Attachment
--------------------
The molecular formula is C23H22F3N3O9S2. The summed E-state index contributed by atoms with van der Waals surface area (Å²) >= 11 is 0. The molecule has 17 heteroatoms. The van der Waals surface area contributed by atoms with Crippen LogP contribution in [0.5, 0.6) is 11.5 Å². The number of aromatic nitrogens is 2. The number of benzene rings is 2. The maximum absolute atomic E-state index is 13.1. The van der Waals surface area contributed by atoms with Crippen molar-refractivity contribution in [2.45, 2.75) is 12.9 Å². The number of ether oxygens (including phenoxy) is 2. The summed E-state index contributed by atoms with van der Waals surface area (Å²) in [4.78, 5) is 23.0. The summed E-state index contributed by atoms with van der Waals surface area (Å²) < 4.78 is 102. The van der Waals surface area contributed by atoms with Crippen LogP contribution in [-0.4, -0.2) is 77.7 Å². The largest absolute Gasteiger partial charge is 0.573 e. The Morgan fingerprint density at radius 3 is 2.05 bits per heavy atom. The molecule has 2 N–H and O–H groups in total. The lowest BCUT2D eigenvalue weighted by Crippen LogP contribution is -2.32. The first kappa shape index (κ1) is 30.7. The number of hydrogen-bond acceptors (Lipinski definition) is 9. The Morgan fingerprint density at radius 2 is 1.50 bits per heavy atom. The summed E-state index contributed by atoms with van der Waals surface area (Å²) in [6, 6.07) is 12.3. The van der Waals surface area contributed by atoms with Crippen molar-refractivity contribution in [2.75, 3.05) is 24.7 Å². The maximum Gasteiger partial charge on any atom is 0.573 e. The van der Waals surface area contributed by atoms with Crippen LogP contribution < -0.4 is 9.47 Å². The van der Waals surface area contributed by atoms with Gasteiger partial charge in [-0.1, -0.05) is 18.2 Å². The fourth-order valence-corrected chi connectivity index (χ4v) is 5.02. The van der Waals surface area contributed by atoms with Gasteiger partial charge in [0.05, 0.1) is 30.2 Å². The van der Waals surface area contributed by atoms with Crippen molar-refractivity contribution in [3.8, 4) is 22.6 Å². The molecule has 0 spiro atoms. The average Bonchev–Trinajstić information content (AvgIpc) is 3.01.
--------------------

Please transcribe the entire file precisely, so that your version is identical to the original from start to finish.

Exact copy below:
The molecular formula is C23H22F3N3O9S2. The summed E-state index contributed by atoms with van der Waals surface area (Å²) >= 11 is 0. The molecule has 17 heteroatoms. The van der Waals surface area contributed by atoms with Crippen LogP contribution in [0.5, 0.6) is 11.5 Å². The number of aromatic nitrogens is 2. The number of benzene rings is 2. The maximum absolute atomic E-state index is 13.1. The van der Waals surface area contributed by atoms with Crippen molar-refractivity contribution in [2.45, 2.75) is 12.9 Å². The number of ether oxygens (including phenoxy) is 2. The summed E-state index contributed by atoms with van der Waals surface area (Å²) in [4.78, 5) is 23.0. The summed E-state index contributed by atoms with van der Waals surface area (Å²) < 4.78 is 102. The van der Waals surface area contributed by atoms with Crippen LogP contribution in [-0.4, -0.2) is 77.7 Å². The largest absolute Gasteiger partial charge is 0.573 e. The Morgan fingerprint density at radius 3 is 2.05 bits per heavy atom. The molecule has 2 N–H and O–H groups in total. The lowest BCUT2D eigenvalue weighted by Crippen LogP contribution is -2.32. The first kappa shape index (κ1) is 30.7. The number of hydrogen-bond acceptors (Lipinski definition) is 9. The Morgan fingerprint density at radius 2 is 1.50 bits per heavy atom. The summed E-state index contributed by atoms with van der Waals surface area (Å²) in [6, 6.07) is 12.3. The van der Waals surface area contributed by atoms with Crippen molar-refractivity contribution in [2.75, 3.05) is 24.7 Å². The maximum Gasteiger partial charge on any atom is 0.573 e. The van der Waals surface area contributed by atoms with Crippen LogP contribution < -0.4 is 9.47 Å². The van der Waals surface area contributed by atoms with Gasteiger partial charge in [-0.1, -0.05) is 18.2 Å². The fourth-order valence-corrected chi connectivity index (χ4v) is 5.02. The van der Waals surface area contributed by atoms with Gasteiger partial charge in [0.05, 0.1) is 30.2 Å². The van der Waals surface area contributed by atoms with Crippen molar-refractivity contribution in [3.8, 4) is 22.6 Å². The molecule has 0 spiro atoms. The average Bonchev–Trinajstić information content (AvgIpc) is 3.01.